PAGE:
5) Listen to answers and build new questions from there.  Don’t be in too much of a rush to get to your next question on your list.  By listening and asking them to elaborate, you will help management to articulate the subject matter.  Also, by doing this, you are showing that you are listening, and it builds trust and credibility, which will allow management to open up deeper.  When I first started interviewing public company management, i would stick very close to my question list, because i didn’t want to sound like an idiot ad-libbing off script.  However, as my interview technique has improved over the years, I have noticed that a lot of the best information comes from going off script and asking for elaboration of an answer.  As you gain experience interviewing management, don’t abandon the possibility of deeper information by jumping too quickly to your next question.  Instead, pick up on a comment and follow-up.

6) Use acknowledging words that show you are listening.  When management are answering your questions, use words like mmhmmm, i understand, and go on.  This builds trust and rapport, and encourages them to open up further.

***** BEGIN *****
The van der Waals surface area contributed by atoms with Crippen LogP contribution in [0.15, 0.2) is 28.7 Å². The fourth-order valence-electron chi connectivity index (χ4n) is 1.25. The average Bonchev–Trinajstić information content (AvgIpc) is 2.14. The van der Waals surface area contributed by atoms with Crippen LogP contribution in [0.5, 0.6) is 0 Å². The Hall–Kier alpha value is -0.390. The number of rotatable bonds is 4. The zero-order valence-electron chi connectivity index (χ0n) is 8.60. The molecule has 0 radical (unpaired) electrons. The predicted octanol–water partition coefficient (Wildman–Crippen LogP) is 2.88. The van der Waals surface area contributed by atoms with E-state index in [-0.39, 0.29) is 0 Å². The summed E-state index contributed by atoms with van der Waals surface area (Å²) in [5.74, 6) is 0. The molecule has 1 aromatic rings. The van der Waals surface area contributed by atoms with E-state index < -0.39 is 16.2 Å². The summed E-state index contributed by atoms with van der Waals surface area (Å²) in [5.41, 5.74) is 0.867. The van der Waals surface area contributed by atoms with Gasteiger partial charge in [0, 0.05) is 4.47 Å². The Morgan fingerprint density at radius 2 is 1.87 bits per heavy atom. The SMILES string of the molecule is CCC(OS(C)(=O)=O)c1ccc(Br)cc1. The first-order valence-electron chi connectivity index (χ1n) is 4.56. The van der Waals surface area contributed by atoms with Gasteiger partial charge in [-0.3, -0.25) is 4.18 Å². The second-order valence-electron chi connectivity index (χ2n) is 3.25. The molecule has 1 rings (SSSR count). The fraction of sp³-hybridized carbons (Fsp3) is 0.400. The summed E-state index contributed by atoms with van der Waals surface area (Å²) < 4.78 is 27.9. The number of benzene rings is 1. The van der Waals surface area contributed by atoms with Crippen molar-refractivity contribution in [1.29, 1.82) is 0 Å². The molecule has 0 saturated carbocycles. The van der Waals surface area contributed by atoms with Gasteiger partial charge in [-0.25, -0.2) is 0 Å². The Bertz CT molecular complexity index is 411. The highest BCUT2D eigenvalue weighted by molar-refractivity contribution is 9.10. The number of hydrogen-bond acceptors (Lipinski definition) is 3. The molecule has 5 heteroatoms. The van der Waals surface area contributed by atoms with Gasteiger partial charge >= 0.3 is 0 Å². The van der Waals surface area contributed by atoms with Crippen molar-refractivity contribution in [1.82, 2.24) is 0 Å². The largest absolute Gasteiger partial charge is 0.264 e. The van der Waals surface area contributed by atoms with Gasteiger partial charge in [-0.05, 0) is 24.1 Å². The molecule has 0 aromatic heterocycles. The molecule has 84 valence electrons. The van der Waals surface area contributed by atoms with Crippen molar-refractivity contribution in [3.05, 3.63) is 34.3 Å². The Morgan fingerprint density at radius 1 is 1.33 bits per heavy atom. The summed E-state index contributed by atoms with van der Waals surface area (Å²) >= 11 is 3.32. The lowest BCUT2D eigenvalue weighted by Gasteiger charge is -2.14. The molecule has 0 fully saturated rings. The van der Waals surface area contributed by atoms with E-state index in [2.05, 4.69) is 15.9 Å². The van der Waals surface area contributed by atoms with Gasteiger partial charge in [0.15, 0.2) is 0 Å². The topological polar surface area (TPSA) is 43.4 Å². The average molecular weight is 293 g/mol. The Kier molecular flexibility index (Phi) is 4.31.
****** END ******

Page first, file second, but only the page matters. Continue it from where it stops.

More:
7) Use the uncomfortable silent pause to your benefit.  When I first started interviewing management, they would be finishing up their answer to one of my questions, and I would be starting to look for the next one on my list. I sometimes would pause for a brief period until I could find my next question.  A funny thing happened.  Some of them continued to talk when there was a few seconds of silence.  Humans hate lulls in conversations, and it makes a lot of people uncomfortable.  So they feel the need to fill the void with something better.  Sometimes those extra little nuggets of information contain some gems You have to use this technique sparingly, but i have found it can be a very effective technique for getting management to open up.